The perfect stamp for collecting
by Bruce Dangremond
17th of March 2010
Four months after the attack on Fort Sumter, and the beginning of the Civil War, a new series of stamps was issued in August of 1861. This series was issued expressly to “prevent the fraudulent use of the large quantity of stamps remaining unaccounted for, in the hands of postmasters in the disloyal states” (ref 1).
The three-cent stamp saw the most use of any stamp in the series because at the time three cents was the postal rate per ½ oz on letters traveling not over 3,000 miles (ref 2). Most letters of that time fit this description. The Civil War, whose end wasn’t until 1865, also caused a large increase in correspondence between soldiers, their family members and friends. It has been estimated (ref 3) that approximately two billion of these three-cent stamps were printed including those grilled and special printings that were issued in later years.
Collectively these stamps are referred to as type number A25 in the Identifier Section of the Scott Catalogue (ref 4) and features the portrait of George Washington facing left. The numeral “3” appears in the top right and left corners with the words “US POSTAGE” centered over the portrait. In the lower left corner is the letter “U” and in the lower right corner is the letter “S”. The words “THREE CENTS” is centered and below the portrait. The color is generally described as “rose” although various shades from pink to brown red exist.
This stamp continues to provide a bonanza of material for those who pursue philatelic interests. It was printed using different ink formulas resulting in various shades of color from pink to brown red. Many covers with this stamp affixed are of historical significance. They deal with many aspects of life in the 1860’s: political, commercial, family life, soldier and prisoner of war experiences. Many varieties of this stamp exist because the Post Office Department was experimenting with grills in an effort to better obliterate stamps from 1867 to 1868. From 1861 to 1868 was also a period of time when many Post Offices were commonly producing what are now known as “fancy cancels”. The stamp was issued seven months before the end of the pony express. Covers bearing this stamp and pony express markings exist, as well as the markings of other overland express companies. This stamp and its covers also were transported by steamship and railway. Many stamps and covers are so marked. There were a total of 26 plates used in its production, thereby offering ample plating material. In my option, there is no other single US stamp that offers more varied collecting opportunities. The stamp remains relatively inexpensive, compared to others in the series, owing to its abundant production. And, this stamp continues to provide collectors with philatelic “surprises” and “rewards”.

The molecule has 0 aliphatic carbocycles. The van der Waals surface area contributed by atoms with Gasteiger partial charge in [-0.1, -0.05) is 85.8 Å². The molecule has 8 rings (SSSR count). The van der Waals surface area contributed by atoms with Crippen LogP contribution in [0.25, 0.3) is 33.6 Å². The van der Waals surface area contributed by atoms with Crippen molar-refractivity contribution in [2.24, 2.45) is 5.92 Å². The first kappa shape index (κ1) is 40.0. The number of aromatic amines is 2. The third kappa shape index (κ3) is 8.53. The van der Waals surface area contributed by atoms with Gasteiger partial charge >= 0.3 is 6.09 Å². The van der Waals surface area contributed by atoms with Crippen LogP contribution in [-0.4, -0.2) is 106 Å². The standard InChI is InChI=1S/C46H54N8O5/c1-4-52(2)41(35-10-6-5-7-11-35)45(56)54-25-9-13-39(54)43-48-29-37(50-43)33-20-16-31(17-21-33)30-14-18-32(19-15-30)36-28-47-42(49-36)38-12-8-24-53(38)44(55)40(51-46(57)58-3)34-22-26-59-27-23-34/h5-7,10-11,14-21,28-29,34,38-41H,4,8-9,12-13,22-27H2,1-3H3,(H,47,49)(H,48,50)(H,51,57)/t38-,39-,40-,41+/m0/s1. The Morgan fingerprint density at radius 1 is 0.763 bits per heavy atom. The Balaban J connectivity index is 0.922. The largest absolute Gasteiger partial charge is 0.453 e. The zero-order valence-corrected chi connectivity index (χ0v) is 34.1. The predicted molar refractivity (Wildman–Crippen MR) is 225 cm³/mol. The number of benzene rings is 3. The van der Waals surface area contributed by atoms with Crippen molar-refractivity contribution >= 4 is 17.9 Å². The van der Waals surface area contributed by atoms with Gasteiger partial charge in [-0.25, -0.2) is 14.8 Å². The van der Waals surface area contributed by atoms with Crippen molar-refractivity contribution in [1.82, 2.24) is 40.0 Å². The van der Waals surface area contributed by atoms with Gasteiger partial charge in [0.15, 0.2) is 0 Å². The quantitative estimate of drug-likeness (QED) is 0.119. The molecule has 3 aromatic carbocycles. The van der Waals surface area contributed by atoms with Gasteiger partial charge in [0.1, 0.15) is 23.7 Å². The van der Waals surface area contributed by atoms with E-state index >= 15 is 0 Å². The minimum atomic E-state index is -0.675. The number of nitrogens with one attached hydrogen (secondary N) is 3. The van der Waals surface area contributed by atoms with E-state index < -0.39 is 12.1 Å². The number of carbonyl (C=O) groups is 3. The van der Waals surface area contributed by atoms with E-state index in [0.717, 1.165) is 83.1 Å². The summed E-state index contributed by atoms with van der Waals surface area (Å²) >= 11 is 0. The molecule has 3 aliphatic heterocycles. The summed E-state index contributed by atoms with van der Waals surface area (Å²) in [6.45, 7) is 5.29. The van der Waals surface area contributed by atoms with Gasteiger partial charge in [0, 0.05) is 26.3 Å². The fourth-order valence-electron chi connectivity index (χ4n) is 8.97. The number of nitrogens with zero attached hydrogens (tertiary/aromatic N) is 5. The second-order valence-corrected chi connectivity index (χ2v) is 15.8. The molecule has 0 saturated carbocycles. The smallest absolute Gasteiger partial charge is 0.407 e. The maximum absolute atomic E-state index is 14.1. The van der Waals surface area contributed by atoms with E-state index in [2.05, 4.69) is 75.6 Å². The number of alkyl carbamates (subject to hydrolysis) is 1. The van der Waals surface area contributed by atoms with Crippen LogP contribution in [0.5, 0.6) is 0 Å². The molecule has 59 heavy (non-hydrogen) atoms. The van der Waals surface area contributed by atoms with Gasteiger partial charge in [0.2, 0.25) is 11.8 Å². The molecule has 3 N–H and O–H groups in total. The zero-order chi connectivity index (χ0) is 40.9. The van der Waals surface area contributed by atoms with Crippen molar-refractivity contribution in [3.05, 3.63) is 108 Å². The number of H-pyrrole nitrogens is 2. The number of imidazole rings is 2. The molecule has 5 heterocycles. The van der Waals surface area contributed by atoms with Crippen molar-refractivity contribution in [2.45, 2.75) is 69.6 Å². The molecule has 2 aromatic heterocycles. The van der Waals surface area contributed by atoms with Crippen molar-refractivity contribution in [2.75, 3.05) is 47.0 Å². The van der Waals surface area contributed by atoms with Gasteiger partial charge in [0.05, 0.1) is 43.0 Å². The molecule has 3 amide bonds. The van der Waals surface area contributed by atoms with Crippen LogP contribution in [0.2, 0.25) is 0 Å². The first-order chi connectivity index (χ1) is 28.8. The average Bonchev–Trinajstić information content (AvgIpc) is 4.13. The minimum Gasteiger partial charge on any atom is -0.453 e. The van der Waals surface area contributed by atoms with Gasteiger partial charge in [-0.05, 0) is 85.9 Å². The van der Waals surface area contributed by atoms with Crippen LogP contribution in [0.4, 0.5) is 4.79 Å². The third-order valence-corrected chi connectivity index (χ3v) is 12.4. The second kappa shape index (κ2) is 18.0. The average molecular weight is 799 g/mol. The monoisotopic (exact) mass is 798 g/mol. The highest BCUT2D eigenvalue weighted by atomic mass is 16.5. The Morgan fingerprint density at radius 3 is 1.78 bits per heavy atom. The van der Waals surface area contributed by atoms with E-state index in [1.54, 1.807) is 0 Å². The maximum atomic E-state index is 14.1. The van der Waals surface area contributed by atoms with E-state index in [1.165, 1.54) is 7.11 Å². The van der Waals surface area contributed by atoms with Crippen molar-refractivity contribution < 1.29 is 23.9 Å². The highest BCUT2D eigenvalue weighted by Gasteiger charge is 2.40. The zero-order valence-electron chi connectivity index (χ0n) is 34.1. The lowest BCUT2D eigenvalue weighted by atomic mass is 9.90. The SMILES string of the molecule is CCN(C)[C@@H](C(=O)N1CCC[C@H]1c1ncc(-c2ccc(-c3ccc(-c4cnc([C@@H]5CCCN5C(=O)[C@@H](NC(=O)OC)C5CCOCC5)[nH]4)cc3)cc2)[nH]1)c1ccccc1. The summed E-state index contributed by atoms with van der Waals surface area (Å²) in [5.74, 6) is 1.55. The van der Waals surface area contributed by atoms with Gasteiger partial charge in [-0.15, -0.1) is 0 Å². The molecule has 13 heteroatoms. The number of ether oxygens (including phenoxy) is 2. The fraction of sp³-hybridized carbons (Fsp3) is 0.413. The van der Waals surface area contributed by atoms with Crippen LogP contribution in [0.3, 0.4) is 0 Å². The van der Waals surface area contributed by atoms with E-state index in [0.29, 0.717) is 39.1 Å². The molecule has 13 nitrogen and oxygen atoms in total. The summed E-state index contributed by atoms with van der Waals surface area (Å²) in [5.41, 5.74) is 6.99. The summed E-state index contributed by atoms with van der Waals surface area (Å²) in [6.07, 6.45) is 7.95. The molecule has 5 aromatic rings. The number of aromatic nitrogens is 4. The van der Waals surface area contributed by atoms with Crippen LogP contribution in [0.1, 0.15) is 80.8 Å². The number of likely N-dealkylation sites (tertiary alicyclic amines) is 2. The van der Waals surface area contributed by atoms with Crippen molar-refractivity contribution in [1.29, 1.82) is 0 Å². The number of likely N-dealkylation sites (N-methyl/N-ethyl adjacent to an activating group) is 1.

Below is a list, by Scott Number, of all known examples of the A25 with the estimated number of stamps issued (ref 4).
|65b||rose||none||12, laid paper||unknown||"|
|79||rose||type “A” all over||12||50,000||1867|
|82||rose||type “B” 18 x 15 mm||12||unknown||"|
|83||rose||type “C” 13 x 16 mm||12||300,000||"|
|85||rose||type “D” 12 x 14 mm||12||500,000||"|
|85C||rose||type “Z” 11 x 14 mm||12||100,000||"|
|88||rose||type “E” 11 x 13 mm||12||3,000,000||"|
|94||rose||type “F” 9 x 13 mm||12||225,000,000||1868|
|104||brown red||none||12, hard white paper||565||n/a|
1 The United States Postage Stamps of the 19th Century by Lester G. Brookman , Volume II
2 Postal Act of 1855, April 1.
3 The United States Postage Stamps of the 19th Century by Lester G. Brookman , Volume II
4 SCOTT 2000 Specialized Catalogue of U.S. Stamps & Covers.